The diameter of wire(s) 250 a, 250 b and the number of turns forming a coil wound around the bobbins 200 a, 200 b is determined by their respective radii, distance between outer channels 230 a, 230 b as well as desired heat generation restraints. The resulting magnetic flux density generated by K-Ring 120 is desired to be within a certain range, as will be discussed hereinafter.
FIG. 4 is a cross-sectional view of an exemplary magnetic field generator along the line defined by reference character 300 a-300 b in FIG. 2 in accordance with an embodiment. After wire(s) 250 a, 250 b is wound on each bobbin 200 a, 200 b, an insulative toroidal housing, or cover, or the like, 122 a and 122 b, preferably formed of a plastic material, is placed over each bobbin 200 a, 200 b individually and/or collectively after wire(s) 250 a, 250 b is wound to form the coils to shield wire(s) 250 a, 250 b from the environment and prevent it from absorbing moisture, which might effect its operation. Further, an epoxy, rubber, polyvinyl chloride, neoprene or other insulation material may be utilized between first bobbin 200 a and second bobbin 200 b to maintain a substantially uniform separation distance. In this embodiment, bobbins 250 a and 250 b each have a plurality of coil layers. Any number of coil layers are suitable for use in the K-Ring, including a single coil layer in each bobbin.
FIG. 5 is a schematic diagram of the electrical components contained within housing 110 of the present invention in accordance with an embodiment. As shown, male-plug 142 is a conventional wall plug adapted for insertion into a wall outlet connected to a source of commercially available AC power, for example, 120 volts at 60 Hertz. Plug 142 is connected by cable 140 to conductors 400 a, 400 b within housing 110 and thereby to the input of voltage adjuster 410. In series with conductor 400 b is on/off switch 152 and overcurrent protection device 158. Illustratively, voltage adjuster 410 on conductors 420 a, 420 b is connected to socket 130. Voltmeter 156, whose display is visible through anterior panel 150 of housing 110, is connected across conductors 420 a, 420 b. Plug 126 of magnetic field generator 120 is insertable into socket 130 to complete the circuit.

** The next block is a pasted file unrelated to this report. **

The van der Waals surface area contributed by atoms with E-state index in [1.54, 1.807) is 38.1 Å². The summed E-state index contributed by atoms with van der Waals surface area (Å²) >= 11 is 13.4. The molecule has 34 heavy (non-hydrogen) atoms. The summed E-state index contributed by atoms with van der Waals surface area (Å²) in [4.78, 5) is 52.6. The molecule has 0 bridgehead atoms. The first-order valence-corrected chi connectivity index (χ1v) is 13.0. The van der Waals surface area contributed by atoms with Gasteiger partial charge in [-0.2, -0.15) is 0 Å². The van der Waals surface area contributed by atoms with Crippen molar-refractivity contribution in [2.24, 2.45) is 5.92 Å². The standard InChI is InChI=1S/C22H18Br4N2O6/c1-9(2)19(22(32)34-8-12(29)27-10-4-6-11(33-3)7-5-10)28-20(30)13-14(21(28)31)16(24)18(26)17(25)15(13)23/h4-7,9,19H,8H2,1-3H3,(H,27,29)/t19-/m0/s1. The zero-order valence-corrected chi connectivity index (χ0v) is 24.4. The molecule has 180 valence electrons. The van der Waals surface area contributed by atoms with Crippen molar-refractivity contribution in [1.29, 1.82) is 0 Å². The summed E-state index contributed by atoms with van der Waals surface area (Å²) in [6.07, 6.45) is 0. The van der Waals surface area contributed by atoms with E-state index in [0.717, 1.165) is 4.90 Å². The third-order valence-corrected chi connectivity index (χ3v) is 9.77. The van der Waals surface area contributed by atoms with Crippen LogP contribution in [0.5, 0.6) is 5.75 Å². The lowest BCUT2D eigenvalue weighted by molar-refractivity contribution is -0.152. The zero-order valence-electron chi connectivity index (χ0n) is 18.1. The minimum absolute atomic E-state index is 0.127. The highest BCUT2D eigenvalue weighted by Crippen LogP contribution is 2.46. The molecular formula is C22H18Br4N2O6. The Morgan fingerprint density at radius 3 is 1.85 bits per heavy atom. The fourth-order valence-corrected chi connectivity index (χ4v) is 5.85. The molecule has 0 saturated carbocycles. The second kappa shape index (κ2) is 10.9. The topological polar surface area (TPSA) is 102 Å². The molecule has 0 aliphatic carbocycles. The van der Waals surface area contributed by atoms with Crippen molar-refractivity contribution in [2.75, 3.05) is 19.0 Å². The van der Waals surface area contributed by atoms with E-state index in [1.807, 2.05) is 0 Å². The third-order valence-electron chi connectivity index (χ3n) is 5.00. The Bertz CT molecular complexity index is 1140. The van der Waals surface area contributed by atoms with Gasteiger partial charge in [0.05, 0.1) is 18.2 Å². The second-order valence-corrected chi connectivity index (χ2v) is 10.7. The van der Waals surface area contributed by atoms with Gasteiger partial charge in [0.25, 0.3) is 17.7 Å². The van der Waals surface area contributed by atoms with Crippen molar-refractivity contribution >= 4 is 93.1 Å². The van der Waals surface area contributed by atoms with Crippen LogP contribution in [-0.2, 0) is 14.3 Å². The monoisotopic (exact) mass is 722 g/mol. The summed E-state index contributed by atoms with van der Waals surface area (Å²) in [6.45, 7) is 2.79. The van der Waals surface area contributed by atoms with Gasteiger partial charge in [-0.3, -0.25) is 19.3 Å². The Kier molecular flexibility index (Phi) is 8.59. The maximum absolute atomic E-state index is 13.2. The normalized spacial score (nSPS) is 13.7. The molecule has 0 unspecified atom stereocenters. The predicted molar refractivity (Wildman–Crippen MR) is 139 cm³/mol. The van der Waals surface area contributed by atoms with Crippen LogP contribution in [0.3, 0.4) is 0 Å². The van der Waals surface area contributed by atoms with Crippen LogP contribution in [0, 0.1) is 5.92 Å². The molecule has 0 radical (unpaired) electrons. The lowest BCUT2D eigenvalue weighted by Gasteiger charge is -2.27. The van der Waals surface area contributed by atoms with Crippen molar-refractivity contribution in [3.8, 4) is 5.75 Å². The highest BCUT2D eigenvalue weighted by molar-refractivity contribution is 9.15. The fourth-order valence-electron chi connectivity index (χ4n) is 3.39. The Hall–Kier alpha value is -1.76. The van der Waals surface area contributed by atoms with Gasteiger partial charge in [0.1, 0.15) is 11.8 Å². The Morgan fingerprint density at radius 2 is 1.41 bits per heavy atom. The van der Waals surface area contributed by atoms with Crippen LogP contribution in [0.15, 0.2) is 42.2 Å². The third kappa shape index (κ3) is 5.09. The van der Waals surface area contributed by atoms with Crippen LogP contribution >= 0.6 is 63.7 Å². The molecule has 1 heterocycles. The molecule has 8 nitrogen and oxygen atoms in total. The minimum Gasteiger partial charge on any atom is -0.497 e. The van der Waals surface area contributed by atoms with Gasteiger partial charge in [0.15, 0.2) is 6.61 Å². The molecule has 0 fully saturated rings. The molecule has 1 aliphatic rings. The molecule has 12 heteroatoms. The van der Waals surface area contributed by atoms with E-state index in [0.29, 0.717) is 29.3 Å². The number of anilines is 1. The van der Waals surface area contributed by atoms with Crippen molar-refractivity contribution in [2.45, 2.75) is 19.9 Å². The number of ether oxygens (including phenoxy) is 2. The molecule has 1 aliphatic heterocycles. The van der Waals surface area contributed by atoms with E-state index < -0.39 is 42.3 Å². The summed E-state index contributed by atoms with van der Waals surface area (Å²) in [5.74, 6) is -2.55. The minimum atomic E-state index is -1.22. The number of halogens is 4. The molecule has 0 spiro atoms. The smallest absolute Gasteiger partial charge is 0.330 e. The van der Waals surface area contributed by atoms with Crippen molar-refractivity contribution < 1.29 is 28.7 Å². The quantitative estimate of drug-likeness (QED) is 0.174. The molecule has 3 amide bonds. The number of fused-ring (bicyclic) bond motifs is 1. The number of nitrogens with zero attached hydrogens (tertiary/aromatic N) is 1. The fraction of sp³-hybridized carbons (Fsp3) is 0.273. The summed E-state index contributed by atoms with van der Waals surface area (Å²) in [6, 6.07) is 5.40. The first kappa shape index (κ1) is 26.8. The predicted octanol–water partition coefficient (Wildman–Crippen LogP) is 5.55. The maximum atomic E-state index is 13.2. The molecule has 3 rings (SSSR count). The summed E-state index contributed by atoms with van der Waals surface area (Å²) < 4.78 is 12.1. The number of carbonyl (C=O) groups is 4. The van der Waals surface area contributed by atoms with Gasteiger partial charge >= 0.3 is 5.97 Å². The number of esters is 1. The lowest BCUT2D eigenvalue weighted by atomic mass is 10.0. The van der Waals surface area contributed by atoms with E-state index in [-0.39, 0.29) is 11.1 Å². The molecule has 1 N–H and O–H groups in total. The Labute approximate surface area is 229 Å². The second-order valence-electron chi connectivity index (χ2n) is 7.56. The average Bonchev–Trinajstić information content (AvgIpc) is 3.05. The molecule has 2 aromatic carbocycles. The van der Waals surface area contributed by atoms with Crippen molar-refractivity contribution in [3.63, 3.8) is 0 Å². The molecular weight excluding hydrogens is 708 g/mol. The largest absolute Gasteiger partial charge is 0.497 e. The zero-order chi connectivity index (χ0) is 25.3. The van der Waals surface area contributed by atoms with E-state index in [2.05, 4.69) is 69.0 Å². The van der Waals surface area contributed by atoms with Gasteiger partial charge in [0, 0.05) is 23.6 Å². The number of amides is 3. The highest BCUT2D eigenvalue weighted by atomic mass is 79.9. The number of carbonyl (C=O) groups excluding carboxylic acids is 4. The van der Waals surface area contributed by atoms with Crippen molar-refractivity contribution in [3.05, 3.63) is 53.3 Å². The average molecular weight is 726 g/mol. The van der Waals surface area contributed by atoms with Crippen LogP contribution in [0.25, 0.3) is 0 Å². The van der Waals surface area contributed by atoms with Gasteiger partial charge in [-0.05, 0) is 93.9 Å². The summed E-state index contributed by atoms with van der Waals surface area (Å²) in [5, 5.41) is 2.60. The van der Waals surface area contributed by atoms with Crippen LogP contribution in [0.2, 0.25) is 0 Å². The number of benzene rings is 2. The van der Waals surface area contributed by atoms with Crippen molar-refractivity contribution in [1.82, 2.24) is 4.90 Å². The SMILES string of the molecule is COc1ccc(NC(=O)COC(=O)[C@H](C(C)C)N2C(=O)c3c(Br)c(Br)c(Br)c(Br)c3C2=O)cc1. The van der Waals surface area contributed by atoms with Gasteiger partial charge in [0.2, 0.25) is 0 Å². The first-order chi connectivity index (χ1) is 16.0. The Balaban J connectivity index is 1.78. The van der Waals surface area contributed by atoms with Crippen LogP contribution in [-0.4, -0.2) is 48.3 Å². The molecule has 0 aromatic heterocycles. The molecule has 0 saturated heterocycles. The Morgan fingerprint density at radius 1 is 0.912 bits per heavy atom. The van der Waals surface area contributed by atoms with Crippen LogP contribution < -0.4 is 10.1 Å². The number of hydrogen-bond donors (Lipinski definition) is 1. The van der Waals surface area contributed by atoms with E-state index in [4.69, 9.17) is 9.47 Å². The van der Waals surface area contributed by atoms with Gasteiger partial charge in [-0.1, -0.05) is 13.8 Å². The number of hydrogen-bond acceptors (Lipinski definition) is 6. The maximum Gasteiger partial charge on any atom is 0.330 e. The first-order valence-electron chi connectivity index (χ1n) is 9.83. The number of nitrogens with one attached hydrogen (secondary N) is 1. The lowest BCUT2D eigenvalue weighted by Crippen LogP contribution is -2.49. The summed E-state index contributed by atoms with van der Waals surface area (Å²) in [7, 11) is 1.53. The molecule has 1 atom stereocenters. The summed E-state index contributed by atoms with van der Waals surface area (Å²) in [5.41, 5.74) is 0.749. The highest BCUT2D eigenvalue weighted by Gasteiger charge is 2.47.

An alternative construction for voltage adjuster 410 is shown in FIG. 6 and designated by reference number 410′. In this alternative construction, voltage adjuster 410′ is a step down transformer having a variable tap 154′ on its secondary winding, which is connected to output conductors 420 a, 420 b. The arrangement shown in FIG. 6 isolates magnetic field generator 120 from input plug 142 to provide further protection to the user of the device.